DNS caching poisioning

BIND 9 Vulnerability And Solution – Patch BIND To Avoid Cache Poisoning (Fedora/CentOS)

I am pretty sure most of you guys have hard about the Vulnerability in BIND. Dan Kaminsky earlier this month announced a massive, multi-vendor issue with DNS that could allow attackers to compromise any name server – clients, too.

I thought I would share with you all one of the quickest solutions systems administrators running BIND 9 can use to help solve this vulnerability in case their systems are vulnerable.

After 3 days of testing and playing around with my DNS servers, I discovered something that seemed to solve my problem hence deciding to share with you all.

I am not sure if this really solved the problem, though it has worked for me as the test results are great. But your suggestions and comments are welcome.

My finding as simple as it may look, only applies to those folks running BIND 9 on Centos 4 or 5 and Fedora core systems and above… I tested on all this boxes in my office.

Let.s start.shall we?

Prerequisites And Assumptions

* Your firewall (iptables NAT/PAT or PIX) must have port 53 open in such a way that it will allow random port selection.
* You must be running BIND 9 on Centos 4 or 5 or any Fedora core system.
* Bind must be running in chrooted mode though not a prerequisite but a best practice.
* In your /etc/named/named.conf OR /etc/named.conf files….One must disable recursive querying and also add an acl to only allow their networks to do recursive requests. With this, the system administrator will have reduced chances of cache poisoning down to their own known networks.

acl “mynetworks” {

view “internal” {
match-clients { mynetwork; };
allow-query { mynetwork; };
allow-recursion { mynetwork; };
match-recursive-only yes;

view “external” {
match-clients { any; };
allow-query { any; };
allow-recursion { none; };
match-recursive-only no;

And Now To Fix The BIND Vulnerability

The first step is for one to check if their system is vulnerable…by running the commands below replacing ns1.youdomain.co.tz with their organization’s TLD or ccTLD.

dig +short @ns1.youdomain.co.tz porttest.dns-oarc.net TXT

“ is POOR: 26 queries in 20.0 seconds from 1 ports with std dev 0.00”

POOR—–> definitely indicates that the name-server or system in question is vulnerable and of course the BIND software running is also old and needs to be PATCHED …


For those who run CentOS OR Fedora systems…..yum can be used to patch the systems. The CentOS 5 developers have already released a patch for BIND software and the current one is: bind-9.3.4-6.0.2.P1.el5_2.  P1 indicates the package is a patched one.

On my systems after patching i got this result..

rpm -q bind

bind-9.3.4-6.0.2.P1.el5_2  —-> if your bind version is not patched..then patch it.

One should do this to get the latest software and patch.

yum update bind bind-chroot -y

One should edit their named.conf file and add the following. Save and reload BIND.

vi /etc/named.conf

options {
directory “/var/named”;
allow-transfer { ;};
query-source   address * port 53; ##COMMENT or REMOVE THIS LINE.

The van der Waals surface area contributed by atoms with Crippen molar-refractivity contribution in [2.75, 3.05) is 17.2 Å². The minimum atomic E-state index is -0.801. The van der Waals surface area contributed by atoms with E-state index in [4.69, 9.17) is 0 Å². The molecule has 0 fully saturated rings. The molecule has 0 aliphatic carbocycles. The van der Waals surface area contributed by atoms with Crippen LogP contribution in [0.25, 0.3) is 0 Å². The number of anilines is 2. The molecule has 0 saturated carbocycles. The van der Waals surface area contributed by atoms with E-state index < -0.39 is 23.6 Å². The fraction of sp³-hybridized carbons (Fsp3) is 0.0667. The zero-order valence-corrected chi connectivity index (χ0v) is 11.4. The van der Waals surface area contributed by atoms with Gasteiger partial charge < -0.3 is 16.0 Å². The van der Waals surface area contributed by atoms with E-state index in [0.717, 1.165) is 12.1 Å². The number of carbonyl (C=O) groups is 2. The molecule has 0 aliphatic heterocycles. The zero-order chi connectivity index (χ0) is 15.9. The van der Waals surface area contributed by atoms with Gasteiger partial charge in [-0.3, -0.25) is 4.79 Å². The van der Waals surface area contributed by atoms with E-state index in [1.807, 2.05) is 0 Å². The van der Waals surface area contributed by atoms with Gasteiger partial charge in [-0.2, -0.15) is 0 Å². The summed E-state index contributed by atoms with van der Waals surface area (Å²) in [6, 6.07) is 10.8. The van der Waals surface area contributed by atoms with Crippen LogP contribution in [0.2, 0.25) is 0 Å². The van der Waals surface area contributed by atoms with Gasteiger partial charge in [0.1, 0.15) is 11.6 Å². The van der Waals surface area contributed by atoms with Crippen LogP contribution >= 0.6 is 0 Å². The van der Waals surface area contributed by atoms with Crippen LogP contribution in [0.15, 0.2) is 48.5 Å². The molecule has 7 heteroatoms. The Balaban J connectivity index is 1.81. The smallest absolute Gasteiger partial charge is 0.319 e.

It will allow random port selection. Only do this if this parameter is enabled under options in your named.conf file.

dnssec-enable yes;                        ## ADD THIS OPTION TO ENABLE DNS-SEC.

The above line when added to your named.conf file will enable DNS-SEC. Go ahead and set up DNS-SEC but remember DNS-SEC isn’t an ultimate solution to this vulnerability. <!–[endif]–>

Reload or Restart BIND.

/etc/init.d/named reload <!–[endif]–>

Then test again to see if you get a better result.

dig +short @ns1.youdomain.co.tz porttest.dns-oarc.net TXT

Just to confirm…:-)

“ is GOOD: 26 queries in 19.6 seconds from 26 ports with std dev 16515.27”

GOOD indicates that the name server in question at appears to be safe, but one must make sure the ports listed aren’t following an obvious pattern. i.e the ports with standard deviation..16515.27…But if your test clocks ( 10000.00 std dev ) then your DNS server is safer and your clients or users should not worry.

The same procedure should be carried out on all DNS servers in your organization.


Upgrading an older version of FC with FC9 Updated bind …
Submitted by pererik (Contact Author) (Forums) on Wed, 2008-07-30 10:31.

If you have a server with an nonsupported FC release, i.e. FC7, you can upgrade from SRPMS from FC9 like described below

1) Download the SOURCE rpms (in this case ftp.uio.no):
cd /tmp
wget ftp://ftp.uio.no/linux/Fedora/updates/9/SRPMS/bind-9.5.0-33.P1.fc9.src.rpm
rpm -ivh bind-9.5.0-33.P1.fc9.src.rpm

2) Build the RPMS:
cd /usr/src/redhat/SPECS
First try:
rpmbuild -bb bind.spec
You may have to install missing rpms with yum like:
yum update postgresql-devel mysql-devel unixODBC-devel
Try again:
rpmbuild -bb bind.spec
If OK, proceed to 3), else repeat.

3) Check out the binary RPMS produced:

cd /usr/src/redhat/RPMS/i386
ls -l total 10416
-rw-r–r– 1 root root 1706252 2008-07-30 09:11 bind-9.5.0-33.P1.fc7.i386.rpm
-rw-r–r– 1 root root   58218 2008-07-30 09:11 bind-chroot-9.5.0-33.P1.fc7.i386.rpm
-rw-r–r– 1 root root 4130721 2008-07-30 09:11 bind-debuginfo-9.5.0-33.P1.fc7.i386.rpm
-rw-r–r– 1 root root 3277876 2008-07-30 09:11 bind-devel-9.5.0-33.P1.fc7.i386.rpm
-rw-r–r– 1 root root  978048 2008-07-30 09:11 bind-libs-9.5.0-33.P1.fc7.i386.rpm
-rw-r–r– 1 root root  274739 2008-07-30 09:11 bind-sdb-9.5.0-33.P1.fc7.i386.rpm
-rw-r–r– 1 root root  195075 2008-07-30 09:11 bind-utils-9.5.0-33.P1.fc7.i386.rpm

4) Backup your bind config files.

5) Which bind rpms are installed on my machine?
rpm -qa | grep “^bind”

6) Upgrade only the RPMs what you have installed on your machine:

rpm -Uvh bind-9.5.0-33.P1.fc7.i386.rpm bind-chroot-9.5.0-33.P1.fc7.i386.rpm bind-libs-9.5.0-33.P1.fc7.i386.rpm bind-utils-9.5.0-33.P1.fc7.i386.rpm

7) Check the log and verify that everything is OK.

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